Origin of big time
Examples from the Web for big time
But as her audience broadens, you have to wonder, is the big-time toxic to her art?
She says she met Cosby, a Temple alumnus and big-time donor to the university, in November 2002.How Bill Cosby Allegedly Silenced His Accusers Through A Tabloid Smear Campaign|Marlow Stern|November 21, 2014|DAILY BEAST
A lot of big-time directors have been influenced by B-movie guys like Kaufman and Roger Corman, in particular.‘Guardians of the Galaxy’ Filmmaker James Gunn on His Glorious Space Opera and Rise to the A-List|Marlow Stern|August 3, 2014|DAILY BEAST
Taubin said he was shocked to allegations that his neighbor was a big-time weed grower.‘Weeds’ Come to Life? Scarsdale Mom Arrested in Massive Pot Bust|Winston Ross, Eliza Shapiro|June 6, 2013|DAILY BEAST
Ware is part of the labor force that makes billions for big-time college sports.
No one rejoiced more than they when they learned that he was at last in the big-time circuit.The Radio Boys at the Sending Station|Allen Chapman
You know—a feeling like a try-out before a big-time manager.Believe You Me!|Nina Wilcox Putnam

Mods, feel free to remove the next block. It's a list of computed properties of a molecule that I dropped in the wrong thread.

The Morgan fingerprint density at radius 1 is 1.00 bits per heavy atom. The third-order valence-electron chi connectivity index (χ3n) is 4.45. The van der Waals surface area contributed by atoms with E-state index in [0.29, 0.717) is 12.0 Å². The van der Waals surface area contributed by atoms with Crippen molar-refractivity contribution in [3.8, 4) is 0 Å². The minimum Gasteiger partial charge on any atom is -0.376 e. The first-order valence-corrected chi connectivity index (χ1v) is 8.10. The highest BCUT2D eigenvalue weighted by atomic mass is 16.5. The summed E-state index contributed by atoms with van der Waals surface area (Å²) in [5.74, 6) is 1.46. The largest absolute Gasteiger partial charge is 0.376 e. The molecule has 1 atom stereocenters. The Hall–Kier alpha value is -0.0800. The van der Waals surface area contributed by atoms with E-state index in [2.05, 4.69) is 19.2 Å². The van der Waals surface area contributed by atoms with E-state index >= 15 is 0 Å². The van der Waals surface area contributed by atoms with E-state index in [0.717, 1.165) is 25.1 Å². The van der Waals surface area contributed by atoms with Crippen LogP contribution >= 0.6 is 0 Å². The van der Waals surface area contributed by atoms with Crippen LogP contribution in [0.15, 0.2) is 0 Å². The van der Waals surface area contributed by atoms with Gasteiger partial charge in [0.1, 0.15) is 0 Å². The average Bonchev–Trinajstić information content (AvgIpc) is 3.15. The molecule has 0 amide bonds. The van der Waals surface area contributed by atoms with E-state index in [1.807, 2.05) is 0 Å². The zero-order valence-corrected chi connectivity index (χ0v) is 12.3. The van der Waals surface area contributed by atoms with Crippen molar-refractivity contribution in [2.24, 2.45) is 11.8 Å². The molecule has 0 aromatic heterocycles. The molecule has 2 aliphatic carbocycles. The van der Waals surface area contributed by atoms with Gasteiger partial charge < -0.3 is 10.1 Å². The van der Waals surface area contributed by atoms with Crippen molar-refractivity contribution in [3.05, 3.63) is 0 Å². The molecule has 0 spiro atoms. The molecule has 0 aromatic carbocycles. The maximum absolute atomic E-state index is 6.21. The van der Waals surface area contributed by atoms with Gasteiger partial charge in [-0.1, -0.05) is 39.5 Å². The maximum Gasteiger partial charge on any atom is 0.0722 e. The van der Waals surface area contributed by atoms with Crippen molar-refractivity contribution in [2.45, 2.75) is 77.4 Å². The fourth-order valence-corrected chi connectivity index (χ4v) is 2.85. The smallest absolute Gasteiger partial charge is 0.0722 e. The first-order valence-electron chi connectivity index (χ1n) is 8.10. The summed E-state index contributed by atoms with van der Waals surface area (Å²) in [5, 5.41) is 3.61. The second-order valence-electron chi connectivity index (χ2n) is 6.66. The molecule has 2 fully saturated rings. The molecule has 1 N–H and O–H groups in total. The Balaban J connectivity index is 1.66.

The little lady had completed her spring drinking and was now en route to a big-time meal-ticket scheduled to start from Chicago.Lady Luck|Hugh Wiley
Wait till you see your name in two-foot electrics over the front of every big-time house in the country.Cheerful--By Request|Edna Ferber
Krasnow is a big-time operator; I've always been, you might say, in the peanut end of the game.Back to Julie|Richard Wilson
British Dictionary definitions for big time
- the big time the highest or most profitable level of an occupation or profession, esp the entertainment business
- (as modifier)a big-time comedian
Word Origin and History for big time
"upper reaches of a profession or pursuit," c.1910 from vaudeville slang; the phrase was common in colloquial use late 19c.-early 20c. in a broad range of senses: "party, shindig, fun, frolic."
Idioms and Phrases with big time
An enjoyable or exciting time, as in The children came home exhausted but happy; they really had a big time at the circus. [Mid-1800s]
The highest or most important level in any enterprise, as in I knew that when I made it through the last audition, I was finally in the big time. [Colloquial; c. 1900] Also see big league.